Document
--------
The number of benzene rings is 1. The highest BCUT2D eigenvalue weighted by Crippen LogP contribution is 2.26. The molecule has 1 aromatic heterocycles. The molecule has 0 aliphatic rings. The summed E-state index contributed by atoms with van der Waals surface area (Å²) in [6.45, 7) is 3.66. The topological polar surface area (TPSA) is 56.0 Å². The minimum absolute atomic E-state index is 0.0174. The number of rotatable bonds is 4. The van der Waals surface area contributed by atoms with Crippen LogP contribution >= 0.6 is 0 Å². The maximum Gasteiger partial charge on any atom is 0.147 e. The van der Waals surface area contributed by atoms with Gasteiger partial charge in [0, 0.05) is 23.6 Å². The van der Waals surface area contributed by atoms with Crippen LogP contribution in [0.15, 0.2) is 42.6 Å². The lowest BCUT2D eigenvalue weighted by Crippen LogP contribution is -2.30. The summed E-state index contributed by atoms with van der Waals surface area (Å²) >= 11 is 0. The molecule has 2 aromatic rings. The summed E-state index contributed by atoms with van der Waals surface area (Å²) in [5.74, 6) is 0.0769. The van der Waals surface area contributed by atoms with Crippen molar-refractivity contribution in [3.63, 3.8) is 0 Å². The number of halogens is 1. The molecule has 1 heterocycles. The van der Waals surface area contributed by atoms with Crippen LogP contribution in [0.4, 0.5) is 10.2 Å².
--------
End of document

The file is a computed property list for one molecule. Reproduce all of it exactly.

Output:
The number of benzene rings is 1. The highest BCUT2D eigenvalue weighted by Crippen LogP contribution is 2.26. The molecule has 1 aromatic heterocycles. The molecule has 0 aliphatic rings. The summed E-state index contributed by atoms with van der Waals surface area (Å²) in [6.45, 7) is 3.66. The topological polar surface area (TPSA) is 56.0 Å². The minimum absolute atomic E-state index is 0.0174. The number of rotatable bonds is 4. The van der Waals surface area contributed by atoms with Crippen LogP contribution >= 0.6 is 0 Å². The maximum Gasteiger partial charge on any atom is 0.147 e. The van der Waals surface area contributed by atoms with Gasteiger partial charge in [0, 0.05) is 23.6 Å². The van der Waals surface area contributed by atoms with Crippen LogP contribution in [0.15, 0.2) is 42.6 Å². The lowest BCUT2D eigenvalue weighted by Crippen LogP contribution is -2.30. The summed E-state index contributed by atoms with van der Waals surface area (Å²) >= 11 is 0. The molecule has 2 aromatic rings. The summed E-state index contributed by atoms with van der Waals surface area (Å²) in [5.74, 6) is 0.0769. The van der Waals surface area contributed by atoms with Crippen molar-refractivity contribution in [3.63, 3.8) is 0 Å². The number of halogens is 1. The molecule has 1 heterocycles. The van der Waals surface area contributed by atoms with Crippen LogP contribution in [0.4, 0.5) is 10.2 Å².